Sainsbury’s profits dip as it tries to keep prices low

Sainsbury’s has claimed to be passing on rising costs to shoppers at a slower rate than its competitors, saying its decision is partly responsible for a dip in first-half profits.

The UK’s second-biggest supermarket chain by market share, which also owns Argos, updated on its progress as the “big four”, also including Tesco, Morrisons and Asda, battle each other and attempt to counter the challenge from discounters Aldi and Lidl.

Soaring inflation – mostly a result of Russia’s war in Ukraine – has intensified a post-financial crisis price war and Morrisons has overtaken in the market share stakes as households focus on value.

The official rate of food inflation stood at 14.5% last month.

Sainsbury’s boss Simon Roberts said on Thursday that the cost of living crisis had prompted a “growing trend” of people eating at home instead of going out.

He added that customers were also clearly buying Christmas goods now to spread out the cost, while the company also confirmed it had ordered more turkeys for the festive season in case the avian flu outbreak hinders supply.

It is feared that bird flu could result in supplies of fresh Christmas turkeys running short

The company reported underlying pre-tax profits of £340m for the six months to 17 September.

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The figure represented an 8% decline on the same period last year, despite a stronger second quarter for sales.

They rose by 3.7% on a like-for-like basis after a 4% decline over the first three months of its financial year.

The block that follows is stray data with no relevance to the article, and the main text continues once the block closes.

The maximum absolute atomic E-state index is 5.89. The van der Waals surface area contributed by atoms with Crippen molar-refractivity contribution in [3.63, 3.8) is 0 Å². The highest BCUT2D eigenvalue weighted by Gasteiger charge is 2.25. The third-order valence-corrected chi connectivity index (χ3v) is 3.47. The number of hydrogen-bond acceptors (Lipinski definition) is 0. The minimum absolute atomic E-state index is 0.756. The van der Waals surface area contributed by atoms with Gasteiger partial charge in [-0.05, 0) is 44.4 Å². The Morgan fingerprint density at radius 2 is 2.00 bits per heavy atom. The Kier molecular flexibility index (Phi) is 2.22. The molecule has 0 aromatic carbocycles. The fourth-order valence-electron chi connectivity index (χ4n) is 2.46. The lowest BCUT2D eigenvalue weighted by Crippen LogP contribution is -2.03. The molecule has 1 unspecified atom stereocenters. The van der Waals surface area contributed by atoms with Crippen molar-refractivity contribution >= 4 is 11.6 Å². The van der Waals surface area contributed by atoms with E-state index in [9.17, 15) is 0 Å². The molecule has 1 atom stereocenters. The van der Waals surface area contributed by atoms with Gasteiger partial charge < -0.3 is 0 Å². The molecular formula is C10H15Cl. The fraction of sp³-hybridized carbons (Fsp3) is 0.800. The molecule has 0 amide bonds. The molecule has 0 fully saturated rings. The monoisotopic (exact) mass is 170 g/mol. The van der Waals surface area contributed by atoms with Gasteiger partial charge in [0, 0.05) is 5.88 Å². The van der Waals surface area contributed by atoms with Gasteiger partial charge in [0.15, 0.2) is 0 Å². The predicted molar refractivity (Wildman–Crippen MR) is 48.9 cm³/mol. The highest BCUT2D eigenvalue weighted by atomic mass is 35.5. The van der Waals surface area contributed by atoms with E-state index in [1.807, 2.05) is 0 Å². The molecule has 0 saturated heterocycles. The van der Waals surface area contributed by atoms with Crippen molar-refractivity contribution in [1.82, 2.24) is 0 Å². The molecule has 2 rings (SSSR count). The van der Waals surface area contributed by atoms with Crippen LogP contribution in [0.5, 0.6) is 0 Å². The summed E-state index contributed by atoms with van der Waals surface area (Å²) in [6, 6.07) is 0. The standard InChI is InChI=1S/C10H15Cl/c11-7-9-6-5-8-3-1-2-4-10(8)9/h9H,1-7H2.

Sainsbury’s maintained annual profit expectations at between £630m-£690m, down on the £730m achieved in 2021/22, saying that trading momentum had remained strong despite the squeeze on shoppers’ budgets.

The company revealed that it was looking to hire 18,000 workers to cover the Christmas rush.

Mr Roberts said of the tough environment: “We will have invested more than £500m by March 2023 in keeping prices lower by cutting our costs at a faster rate than our competitors, meaning we have more firepower to battle inflation.

“Over the past year and a half we have consistently passed on less price inflation than our competitors and I am confident we have never been better value.

“Argos is also performing well in a market where customers are looking for reassurance that they are getting great value and availability.”

Shares rose by 4% in early deals in the wake of the results.

Charlie Huggins, Head of Equities at Wealth Club, said of the figures: “These are solid enough results from Sainsbury’s, but it is difficult to get excited.

“It’s just such a tough industry, with fierce competition, fickle consumers and thin margins.”

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